Nanoimprint can easily produce cavities in resist, but it is very challenging to produce protrusions. One way to achieve protruding patterns in the resist is to transform the cavity pattern into a protrusion pattern via a process called tone reversal. Developing a tone reversal process will enable nanoimprint technology to produce the full range of patterns that can be produced using the more established techniques such as photolithography and ebeam lithography.
Develop a tone reversal process for nanoimprint.
We have explored a couple of approaches to achieve tone reversal without much success. Below is a brief description of our failed ideas:
The experiment is described below:
Figure 1 is a graph of the etch rates for SiO2 and HSQ at various ICP power. After realizing that the etch rates for both SiO2 and HSQ is the same at an ICP power of 200 W, we decided to run the experiment again to confirm our results. From the second set, we confirmed that the data results at an ICP power of 200 watts is repeatable and therefore real. It will be interesting to perform another experiment in the future to determine what the etch rates at ICP power between 0 and 350 watts.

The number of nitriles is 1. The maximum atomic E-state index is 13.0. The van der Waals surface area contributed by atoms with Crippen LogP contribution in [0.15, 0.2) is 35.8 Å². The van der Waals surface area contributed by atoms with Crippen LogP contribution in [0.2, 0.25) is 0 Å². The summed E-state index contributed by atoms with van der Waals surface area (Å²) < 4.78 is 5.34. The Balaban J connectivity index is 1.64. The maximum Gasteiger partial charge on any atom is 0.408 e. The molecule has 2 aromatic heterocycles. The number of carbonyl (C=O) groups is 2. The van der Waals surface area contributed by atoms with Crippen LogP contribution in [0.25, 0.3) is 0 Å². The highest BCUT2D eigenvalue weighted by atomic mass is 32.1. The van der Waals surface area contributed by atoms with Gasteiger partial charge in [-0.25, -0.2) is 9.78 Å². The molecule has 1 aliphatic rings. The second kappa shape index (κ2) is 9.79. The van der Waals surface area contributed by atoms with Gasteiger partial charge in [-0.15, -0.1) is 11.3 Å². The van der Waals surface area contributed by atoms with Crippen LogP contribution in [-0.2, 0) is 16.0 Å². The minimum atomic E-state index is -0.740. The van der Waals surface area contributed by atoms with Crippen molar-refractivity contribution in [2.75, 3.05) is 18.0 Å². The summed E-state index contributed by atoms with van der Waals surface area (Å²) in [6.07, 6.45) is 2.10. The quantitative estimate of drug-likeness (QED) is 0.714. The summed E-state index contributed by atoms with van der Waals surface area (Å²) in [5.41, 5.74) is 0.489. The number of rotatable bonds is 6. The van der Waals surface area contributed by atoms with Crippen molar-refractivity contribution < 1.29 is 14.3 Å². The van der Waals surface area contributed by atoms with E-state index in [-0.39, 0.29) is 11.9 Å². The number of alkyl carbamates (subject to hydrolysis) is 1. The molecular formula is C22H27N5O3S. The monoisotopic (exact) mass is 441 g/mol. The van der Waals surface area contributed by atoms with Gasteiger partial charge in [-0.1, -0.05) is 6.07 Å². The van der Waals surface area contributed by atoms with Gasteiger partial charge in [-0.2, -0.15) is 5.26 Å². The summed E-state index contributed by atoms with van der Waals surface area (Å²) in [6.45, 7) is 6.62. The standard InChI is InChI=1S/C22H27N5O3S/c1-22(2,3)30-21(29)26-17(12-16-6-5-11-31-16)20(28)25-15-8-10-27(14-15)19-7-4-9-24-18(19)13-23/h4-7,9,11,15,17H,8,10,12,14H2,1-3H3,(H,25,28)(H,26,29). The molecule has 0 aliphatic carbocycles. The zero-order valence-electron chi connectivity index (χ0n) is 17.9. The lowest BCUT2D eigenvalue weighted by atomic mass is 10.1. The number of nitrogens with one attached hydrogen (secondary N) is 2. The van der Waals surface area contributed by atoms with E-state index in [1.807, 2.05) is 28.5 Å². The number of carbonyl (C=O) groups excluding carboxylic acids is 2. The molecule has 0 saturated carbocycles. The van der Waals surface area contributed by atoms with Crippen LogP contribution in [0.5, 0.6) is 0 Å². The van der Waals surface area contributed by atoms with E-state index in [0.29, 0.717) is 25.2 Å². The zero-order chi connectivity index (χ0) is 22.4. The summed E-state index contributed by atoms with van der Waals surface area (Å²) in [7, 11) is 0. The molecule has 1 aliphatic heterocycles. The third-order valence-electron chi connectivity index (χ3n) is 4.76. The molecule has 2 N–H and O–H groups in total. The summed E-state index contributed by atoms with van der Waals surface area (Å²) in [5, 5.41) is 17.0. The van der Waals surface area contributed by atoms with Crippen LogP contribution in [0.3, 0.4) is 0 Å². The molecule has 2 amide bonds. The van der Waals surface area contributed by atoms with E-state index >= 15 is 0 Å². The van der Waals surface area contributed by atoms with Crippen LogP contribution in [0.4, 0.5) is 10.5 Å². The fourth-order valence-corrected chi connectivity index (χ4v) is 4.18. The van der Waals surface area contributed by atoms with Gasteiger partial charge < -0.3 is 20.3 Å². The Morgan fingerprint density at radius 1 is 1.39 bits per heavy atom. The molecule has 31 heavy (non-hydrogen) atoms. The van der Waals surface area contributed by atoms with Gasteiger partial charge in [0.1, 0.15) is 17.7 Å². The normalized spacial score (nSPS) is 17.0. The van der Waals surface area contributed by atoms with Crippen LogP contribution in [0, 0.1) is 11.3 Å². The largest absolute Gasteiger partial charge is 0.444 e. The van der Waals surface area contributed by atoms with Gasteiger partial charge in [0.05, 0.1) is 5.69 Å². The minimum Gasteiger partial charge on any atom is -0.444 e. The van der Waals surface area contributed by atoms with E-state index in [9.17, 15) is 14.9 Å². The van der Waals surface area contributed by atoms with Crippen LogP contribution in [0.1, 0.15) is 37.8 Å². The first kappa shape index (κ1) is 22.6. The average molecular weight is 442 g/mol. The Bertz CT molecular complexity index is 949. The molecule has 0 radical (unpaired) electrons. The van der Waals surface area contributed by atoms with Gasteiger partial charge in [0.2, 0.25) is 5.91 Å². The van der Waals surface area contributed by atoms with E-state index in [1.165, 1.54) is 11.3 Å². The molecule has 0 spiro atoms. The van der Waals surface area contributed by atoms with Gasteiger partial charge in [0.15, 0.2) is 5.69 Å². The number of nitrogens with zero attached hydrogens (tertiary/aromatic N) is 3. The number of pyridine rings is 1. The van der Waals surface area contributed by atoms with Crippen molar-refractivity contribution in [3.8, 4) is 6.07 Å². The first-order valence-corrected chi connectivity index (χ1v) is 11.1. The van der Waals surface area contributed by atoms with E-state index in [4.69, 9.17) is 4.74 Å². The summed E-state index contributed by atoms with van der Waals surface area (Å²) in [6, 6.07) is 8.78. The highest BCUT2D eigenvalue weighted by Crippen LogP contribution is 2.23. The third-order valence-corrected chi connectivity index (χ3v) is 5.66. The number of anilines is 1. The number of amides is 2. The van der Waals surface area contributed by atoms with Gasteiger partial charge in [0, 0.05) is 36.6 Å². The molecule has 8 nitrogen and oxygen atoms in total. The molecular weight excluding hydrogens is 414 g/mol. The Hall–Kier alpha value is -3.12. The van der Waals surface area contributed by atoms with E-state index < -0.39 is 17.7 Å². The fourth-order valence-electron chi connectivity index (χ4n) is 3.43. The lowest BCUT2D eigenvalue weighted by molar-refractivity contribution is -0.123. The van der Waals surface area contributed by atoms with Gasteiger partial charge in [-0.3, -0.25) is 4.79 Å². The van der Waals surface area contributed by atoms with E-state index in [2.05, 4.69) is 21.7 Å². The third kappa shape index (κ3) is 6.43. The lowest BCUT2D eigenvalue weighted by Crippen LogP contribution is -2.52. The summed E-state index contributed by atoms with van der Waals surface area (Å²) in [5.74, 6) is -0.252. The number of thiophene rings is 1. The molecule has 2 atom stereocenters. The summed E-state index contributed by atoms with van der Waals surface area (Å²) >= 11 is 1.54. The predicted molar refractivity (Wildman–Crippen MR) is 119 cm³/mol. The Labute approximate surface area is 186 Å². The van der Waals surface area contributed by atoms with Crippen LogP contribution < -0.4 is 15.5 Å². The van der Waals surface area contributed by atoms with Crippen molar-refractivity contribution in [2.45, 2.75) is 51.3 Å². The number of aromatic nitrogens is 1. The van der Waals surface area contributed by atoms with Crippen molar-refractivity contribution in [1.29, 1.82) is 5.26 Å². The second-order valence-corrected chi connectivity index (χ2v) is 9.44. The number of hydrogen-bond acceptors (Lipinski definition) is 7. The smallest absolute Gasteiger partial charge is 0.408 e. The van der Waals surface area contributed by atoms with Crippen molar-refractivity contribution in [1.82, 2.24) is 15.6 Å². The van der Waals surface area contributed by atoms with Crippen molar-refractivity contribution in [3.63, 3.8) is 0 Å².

Figure 1: The etch rate increases monotonically with ICP power and the two sets of measurements are in agreement.
Figure 2 is a graph of the etch selectivity of SiO2 and HSQ. At 350W and above the selectivity of SiO2 to HSQ is approximately 0.6 to 1. An anomaly occurs at an ICP power of 200 W, where the selectivity is almost 1 to 1.
Figure 2: The etch selectivity of SiO2 and HSQ is approximately 0.6 for all ICP power values except 200 W.
Figure 3 is a graph of the DC bias that is observed at each etch process. Normally, the DC bias is deliberately decreased to increase selectivity. In this case, we have the highest selectivity at the highest DC bias. What is going on?
Figure 3: The DC bias decreases monotonically as ICP power increases.